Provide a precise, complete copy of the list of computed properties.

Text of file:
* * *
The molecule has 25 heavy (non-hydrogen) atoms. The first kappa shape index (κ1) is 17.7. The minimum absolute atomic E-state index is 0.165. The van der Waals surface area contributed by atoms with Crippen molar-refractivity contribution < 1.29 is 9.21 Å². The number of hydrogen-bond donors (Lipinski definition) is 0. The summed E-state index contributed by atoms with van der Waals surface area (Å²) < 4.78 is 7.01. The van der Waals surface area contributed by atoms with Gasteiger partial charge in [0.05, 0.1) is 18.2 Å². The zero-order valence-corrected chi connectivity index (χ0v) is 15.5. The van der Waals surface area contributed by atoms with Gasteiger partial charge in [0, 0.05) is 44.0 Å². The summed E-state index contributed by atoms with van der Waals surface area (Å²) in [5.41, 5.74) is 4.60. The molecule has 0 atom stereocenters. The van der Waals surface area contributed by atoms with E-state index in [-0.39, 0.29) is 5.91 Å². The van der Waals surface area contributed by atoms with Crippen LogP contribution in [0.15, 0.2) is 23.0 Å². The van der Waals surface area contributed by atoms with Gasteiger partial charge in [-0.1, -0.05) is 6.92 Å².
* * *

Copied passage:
The molecule has 25 heavy (non-hydrogen) atoms. The first kappa shape index (κ1) is 17.7. The minimum absolute atomic E-state index is 0.165. The van der Waals surface area contributed by atoms with Crippen molar-refractivity contribution < 1.29 is 9.21 Å². The number of hydrogen-bond donors (Lipinski definition) is 0. The summed E-state index contributed by atoms with van der Waals surface area (Å²) < 4.78 is 7.01. The van der Waals surface area contributed by atoms with Gasteiger partial charge in [0.05, 0.1) is 18.2 Å². The zero-order valence-corrected chi connectivity index (χ0v) is 15.5. The van der Waals surface area contributed by atoms with Gasteiger partial charge in [0, 0.05) is 44.0 Å². The summed E-state index contributed by atoms with van der Waals surface area (Å²) in [5.41, 5.74) is 4.60. The molecule has 0 atom stereocenters. The van der Waals surface area contributed by atoms with E-state index in [-0.39, 0.29) is 5.91 Å². The van der Waals surface area contributed by atoms with Crippen LogP contribution in [0.15, 0.2) is 23.0 Å². The van der Waals surface area contributed by atoms with Gasteiger partial charge in [-0.1, -0.05) is 6.92 Å².